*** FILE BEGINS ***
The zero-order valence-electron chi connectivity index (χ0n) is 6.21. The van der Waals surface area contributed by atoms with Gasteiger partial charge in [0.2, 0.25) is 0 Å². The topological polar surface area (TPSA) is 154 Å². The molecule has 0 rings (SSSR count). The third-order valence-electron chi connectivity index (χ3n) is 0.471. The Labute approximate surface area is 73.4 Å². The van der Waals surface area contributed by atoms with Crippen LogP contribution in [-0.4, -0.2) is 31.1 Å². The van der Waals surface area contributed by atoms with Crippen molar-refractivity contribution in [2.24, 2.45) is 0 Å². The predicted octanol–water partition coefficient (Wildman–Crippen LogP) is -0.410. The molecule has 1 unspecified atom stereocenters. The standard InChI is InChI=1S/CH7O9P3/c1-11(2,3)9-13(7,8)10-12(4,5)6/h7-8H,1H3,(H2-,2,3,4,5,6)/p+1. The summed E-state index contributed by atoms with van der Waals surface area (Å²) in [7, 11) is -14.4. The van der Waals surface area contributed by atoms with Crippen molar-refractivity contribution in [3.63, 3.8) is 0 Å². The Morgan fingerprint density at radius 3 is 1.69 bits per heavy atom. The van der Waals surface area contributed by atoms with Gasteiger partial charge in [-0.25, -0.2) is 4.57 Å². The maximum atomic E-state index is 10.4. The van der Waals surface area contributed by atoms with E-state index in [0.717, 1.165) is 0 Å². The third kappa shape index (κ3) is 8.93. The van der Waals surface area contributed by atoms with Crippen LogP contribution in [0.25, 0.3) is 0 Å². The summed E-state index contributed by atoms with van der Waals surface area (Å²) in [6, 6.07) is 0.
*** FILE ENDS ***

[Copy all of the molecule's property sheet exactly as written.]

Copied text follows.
The zero-order valence-electron chi connectivity index (χ0n) is 6.21. The van der Waals surface area contributed by atoms with Gasteiger partial charge in [0.2, 0.25) is 0 Å². The topological polar surface area (TPSA) is 154 Å². The molecule has 0 rings (SSSR count). The third-order valence-electron chi connectivity index (χ3n) is 0.471. The Labute approximate surface area is 73.4 Å². The van der Waals surface area contributed by atoms with Crippen LogP contribution in [-0.4, -0.2) is 31.1 Å². The van der Waals surface area contributed by atoms with Crippen molar-refractivity contribution in [2.24, 2.45) is 0 Å². The predicted octanol–water partition coefficient (Wildman–Crippen LogP) is -0.410. The molecule has 1 unspecified atom stereocenters. The standard InChI is InChI=1S/CH7O9P3/c1-11(2,3)9-13(7,8)10-12(4,5)6/h7-8H,1H3,(H2-,2,3,4,5,6)/p+1. The summed E-state index contributed by atoms with van der Waals surface area (Å²) in [7, 11) is -14.4. The van der Waals surface area contributed by atoms with Crippen molar-refractivity contribution in [3.63, 3.8) is 0 Å². The Morgan fingerprint density at radius 3 is 1.69 bits per heavy atom. The van der Waals surface area contributed by atoms with Gasteiger partial charge in [-0.25, -0.2) is 4.57 Å². The maximum atomic E-state index is 10.4. The van der Waals surface area contributed by atoms with E-state index in [0.717, 1.165) is 0 Å². The third kappa shape index (κ3) is 8.93. The van der Waals surface area contributed by atoms with Crippen LogP contribution in [0.25, 0.3) is 0 Å². The summed E-state index contributed by atoms with van der Waals surface area (Å²) in [6, 6.07) is 0.